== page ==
The former altar boy’s guide to Lent

Flickr: Mario_Groleau

I’ve got a confession to make: I was still just an adorable little tot in the early 1960s, but, yes, I was around before the dramatic changes from the Vatican II Council made it possible for observant Catholic families, like mine, to eat meat on Fridays.

Not just Fridays during Lent, of course, but all those other Fridays. Since my mother was neither a Catholic nor an especially good cook, the restrictions of meatless Fridays meant culinary chaos in her kitchen. Her meatless repertoire was limited to macaroni-and-cheese (the frozen kind from Stouffer’s — she never made it from scratch), frozen fish sticks baked off in the oven and served — I cringe to even admit this — with ketchup, and pancakes, but only occasionally, since my father detested breakfast served as an evening meal; it was un-American, as far as he was concerned. I remember spaghetti in tomato sauce without meatballs and a game attempt at frying “fish and chips” that didn’t turn out so well.

Later, after Vatican II, we happily ate steak and meatloaf on Fridays. Until the period of Lent. And then the old kitchen troubles started up again. By this time, though, my old man had wised up and decided it was better for the whole family to go out to eat during Lenten Fridays. The first choice was always a cafeteria. Cafeterias then, as now, typically serve baked and fried fish and sometimes even salmon croquettes. And lots of side dishes that kids would happily eat, including mac-and-cheese, corn, green beans and mashed potatoes without butter instead of gravy.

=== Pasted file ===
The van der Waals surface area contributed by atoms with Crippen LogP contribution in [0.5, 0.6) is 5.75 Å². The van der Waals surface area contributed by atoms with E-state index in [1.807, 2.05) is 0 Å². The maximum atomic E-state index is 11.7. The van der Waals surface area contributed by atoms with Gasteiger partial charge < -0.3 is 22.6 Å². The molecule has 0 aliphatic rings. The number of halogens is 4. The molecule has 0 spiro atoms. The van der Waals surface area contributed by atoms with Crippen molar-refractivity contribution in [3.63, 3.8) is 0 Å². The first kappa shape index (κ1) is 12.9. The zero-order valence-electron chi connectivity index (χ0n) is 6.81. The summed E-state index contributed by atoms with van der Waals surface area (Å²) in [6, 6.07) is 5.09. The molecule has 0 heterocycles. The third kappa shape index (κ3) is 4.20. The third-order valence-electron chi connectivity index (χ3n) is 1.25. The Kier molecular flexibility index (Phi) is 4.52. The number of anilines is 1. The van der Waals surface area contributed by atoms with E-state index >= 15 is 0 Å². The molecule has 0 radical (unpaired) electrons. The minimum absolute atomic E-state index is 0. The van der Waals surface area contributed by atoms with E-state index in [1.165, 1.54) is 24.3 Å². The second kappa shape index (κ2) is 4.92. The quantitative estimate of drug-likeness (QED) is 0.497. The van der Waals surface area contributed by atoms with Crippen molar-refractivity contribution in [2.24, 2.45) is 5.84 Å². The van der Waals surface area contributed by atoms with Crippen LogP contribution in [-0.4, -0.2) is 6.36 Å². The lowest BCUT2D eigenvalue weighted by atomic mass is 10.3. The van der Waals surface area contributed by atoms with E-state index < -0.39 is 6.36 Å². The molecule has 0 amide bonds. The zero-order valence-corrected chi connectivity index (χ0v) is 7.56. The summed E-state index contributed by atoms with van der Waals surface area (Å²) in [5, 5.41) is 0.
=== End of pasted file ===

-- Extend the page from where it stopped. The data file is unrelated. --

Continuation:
Since I still observe Lenten traditions, I’ve been known to frequent one of the classic classic cafeterias in the area, the Piccadilly Cafeteria, at 119th and Metcalf during these holy days of obligation. And if I haven’t also given up gambling as a Lenten sacrifice during this introspective period between Ash Wednesday and Easter, I might venture into one of the well-stocked buffets at the casinos. It’s very easy to pile a plate with non-meat dishes there, especially the elaborate buffet at the Ameristar Casino, which has decent Chinese, Mexican and Italian fare too.

Fat City blogger Owen Morris has written a post today about all kinds of fish options for Lenten observers, but I’ve gone to one too many parish fish frys, shrimp suppers, and such over the years and — at the risk of burning in the fires of hell — I’d rather eat elsewhere. I prefer more creative meatless fare. I mean, if I can’t have a Friday night cheeseburger, I can eat a damn good veggie burger at Eden Alley — or any number of other inspired dishes. I once had a vegetarian “Reuben” sandwich there that was almost as memorable as the real thing from the greatest delicatessen in the Midwest.

My other favorite no-meat meals? The macaroni-and-cheese at Cafe Trio, any of the meatless dishes at Korma Sutra, the spicy tofu at Bo Ling’s, the lunch buffet at New Cafe Tandoor  and the grilled cheese-on-rye at Winstead’s.

But I’m always open to other suggestions.

Categories: Dining, Food & Drink